Middleweight: 2014, Jun 2-8

I’m going to make this point one time, and then set aside my bias against the obfuscation and cheating that has typified #8 Sam Soliman’s public persona for the last year.  Soliman looked great against #2 Felix Sturm on Saturday, and at 40 years old appeared to have a boundless reserve of energy.  He was much better than he was a year ago, when he was busted for a banned stimulant.  Frankly, he looked like he was on a banned stimulant.  But I have no special reason to believe that except that he has been before and looked really good, so I can only report my impressions.  I’m going to treat him as if he was clean this time around except to mention my unfounded suspicion that he was not.  

 

Now on to the fight itself.  Soliman flashed a brilliant jab that was penetrating and stinging, and which landed almost at will throughout the fight.  He was also very awkward, and showed just enough frenetic movement to keep Sturm off balance and seemingly a bit confused.  Sturm was very repetitive in his tendency to walk to Soliman, but seldom let his hands go.  I only gave Sturm the first round, and only thought he had an argument in rounds six and nine besides that.  The judges did a solid job, scoring it 118-110 (Don Trella), 117-111 (Miroslav Brozio), and 118-110 (John Poturaj).

 

I could only dig up brief highlights, but to the extent those can be believed, #9 Sergio Mora fully had his way with Samuel Rogers, a moderately-unproven one-loss prospect from the Virgin Islands who was coming off his first career loss to a mid-level journeyman in Argentina.  I can’t accurately describe the overall flow of the 5 rounds, but I know that Rogers went down at least once, and that referee Russell Mora stepped in to stop it 5 seconds before the close of the 5th, with Mora pounding Rogers relentlessly on the ropes.

 

In a very excellent matchup of two fairly advanced undefeated prospects in Mytishchi, Russia on Sunday, #20 Dmitry Chudinov frankly had a much easier time of it than I would have expected with Patrick Nielsen.  Nielsen simply wasn’t willing to engage earlier in the fight.  That’s not merely to say he was trying to box, though he was, but rather that he wasn’t committing to his punches even when he would counter, apparently out of fear of the aggressive and harder-hitting Chudinov.  I had it 119-109 for the Russian, and thought it could legitimately have swung a round in either direction.  The judges apparently saw a different fight for some reason, with Ignacio Robles scoring it a generous 117-111, Carlos Sucre having it a head-scratching 116-112, and Glenn Feldman turning in a preposterous 115-113.  Even so, the right guy won.

 

Soliman’s win over Sturm is the best win either man has between him and Golovkin, but while Sturm is narrowly more highly-ranked than was Proksa when Golovkin beat him, Golovkin’s 2nd-best was #5 Macklin, while Soliman’s was much less impressive: #15 Garth Wood.  That, coupled with greater activity against top 20, top 25, and top 50 fighters, makes it easy to choose Golovkin to retain his position as #1 contender.  Soliman does obviously supplant Sturm at #2, who is still able to hold off Geale at #3 due to his recent win over Barker and Geale’s recent loss to same.  Chudinov’s win puts him in a much more comfortable position, just outside the top 10 at #11.  This naturally forces everyone #11-19 last week to fall one spot.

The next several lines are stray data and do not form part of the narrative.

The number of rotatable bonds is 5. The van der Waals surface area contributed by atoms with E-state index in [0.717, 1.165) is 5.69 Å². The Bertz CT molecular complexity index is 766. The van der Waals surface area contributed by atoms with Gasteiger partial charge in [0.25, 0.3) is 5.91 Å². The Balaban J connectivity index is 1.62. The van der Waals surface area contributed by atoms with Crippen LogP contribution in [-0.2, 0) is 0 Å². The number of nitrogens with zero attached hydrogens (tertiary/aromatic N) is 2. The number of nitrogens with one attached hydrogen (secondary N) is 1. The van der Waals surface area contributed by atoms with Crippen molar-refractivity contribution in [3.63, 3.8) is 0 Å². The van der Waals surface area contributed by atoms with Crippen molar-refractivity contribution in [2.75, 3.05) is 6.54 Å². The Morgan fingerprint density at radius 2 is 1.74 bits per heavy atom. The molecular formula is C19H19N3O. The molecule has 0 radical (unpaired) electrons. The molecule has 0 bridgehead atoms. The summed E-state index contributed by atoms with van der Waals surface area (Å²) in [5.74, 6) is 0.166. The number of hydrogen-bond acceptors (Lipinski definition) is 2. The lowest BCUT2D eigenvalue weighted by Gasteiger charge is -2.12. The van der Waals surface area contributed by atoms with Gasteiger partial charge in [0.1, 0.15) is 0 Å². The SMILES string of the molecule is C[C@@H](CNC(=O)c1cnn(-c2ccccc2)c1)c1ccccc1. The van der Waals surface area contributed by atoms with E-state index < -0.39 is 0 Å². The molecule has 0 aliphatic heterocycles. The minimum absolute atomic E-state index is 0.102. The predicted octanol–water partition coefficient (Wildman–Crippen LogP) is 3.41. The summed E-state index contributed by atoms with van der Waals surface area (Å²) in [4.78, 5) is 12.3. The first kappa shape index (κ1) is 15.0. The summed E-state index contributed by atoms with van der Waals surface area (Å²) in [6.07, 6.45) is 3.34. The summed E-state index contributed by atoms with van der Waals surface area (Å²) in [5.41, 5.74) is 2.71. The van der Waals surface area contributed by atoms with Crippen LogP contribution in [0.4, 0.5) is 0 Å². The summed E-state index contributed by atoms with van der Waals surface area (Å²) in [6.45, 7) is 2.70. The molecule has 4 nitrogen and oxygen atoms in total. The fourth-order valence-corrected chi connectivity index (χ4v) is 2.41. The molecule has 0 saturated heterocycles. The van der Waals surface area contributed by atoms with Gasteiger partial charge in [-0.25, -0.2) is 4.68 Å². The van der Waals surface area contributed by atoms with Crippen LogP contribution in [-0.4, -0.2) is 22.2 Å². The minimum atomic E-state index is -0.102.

Dan’s Top 20 (Weeks in Current Position-Weeks in Top 10 if applicable-Weeks in Top 20)
Champ: Sergio Martinez (216-216-216)
Last Fight: 4/27/2013- UD12* #9 Martin Murray (Robbery- draw at best)
Next Fight: 6/7/2014- vs. # 8 JMW Miguel Cotto
If there was any lingering doubt, Martinez-Cotto is now on for June 7 at Madison Square Garden.
1) Gennady Golovkin (25-92-155)
Last Fight: 2/1/2014- TKO7 Osumanu Adama (UNR)
Next Fight: 7/26/2014- vs. #4 Daniel Geale
Golovkin-Geale is official for July 26 in New York.
2) Sam Soliman (1-25-25)
Last Fight: 5/31/2014- UD12 #2 Felix Sturm
Next Fight: Unknown
Soliman dominated Sturm in the rematch after getting a very fortunate decision the first time before a banned stimulant incident led to a no contest.  So far as we know so far, he was clean this time, too, though he did look extremely energetic.
3) Felix Sturm (1-559-559)
Last Fight: 5/31/2014- L (UD12) vs. #8 Sam Soliman
Next Fight: Unknown
Sturm might be on his way out, with his rematch performance head and shoulders below his effort in the first fight with Soliman.
4) Daniel Geale (1-259-259)
Last Fight: 2/19/2014- RTD6 Garth Wood (UNR)
Next Fight: 7/26/2014- vs. #1 Gennady Golovkin
See Golovkin’s notes, above.
5) Peter Quillin (1-85-106)
Last Fight: 4/19/2014- UD12 Lukas Konecny (UNR)
Next Fight: Unknown
The WBO has mandated Quillin to fight British prospect Billy Joe Saunders next.  There continues to be talk of an endlessly-theorized all-Golden Boy showdown with Daniel Jacobs, though, and perhaps a fight with Lemieux after that.  Sergio Mora has also indicated interest.
6) Martin Murray (1-131-131)
Last Fight: 4/23/2014- RTD6 Ishmael Tetteh (UNR) at SMW
Next Fight: 6/21/2014- vs. #14 Max Bursak
Murray hasn’t looked at all special since nearly and probably deservedly knocking off the Champ last April, but he’ll need to be in some kind of form in June if he hopes to handle the always tough Max Bursak.
7) Matthew Macklin (1-154-245)
Last Fight: 12/7/2013- UD10 Lamar Russ (UNR)
Next Fight: Unknown
Macklin’s fight with Geale is off due to an injury on the card, and Geale has bailed on the fight altogether in favor of a shot at GGG.
8) Hassan N’Dam N’Jikam (1-25-25)
Last Fight: 4/16/2014- UD10 Fulgencio Zuniga (UNR)
Next Fight: Unknown
N’Dam says he wants Rosado next, and then Golovkin.
9) Sergio Mora (20-49-49)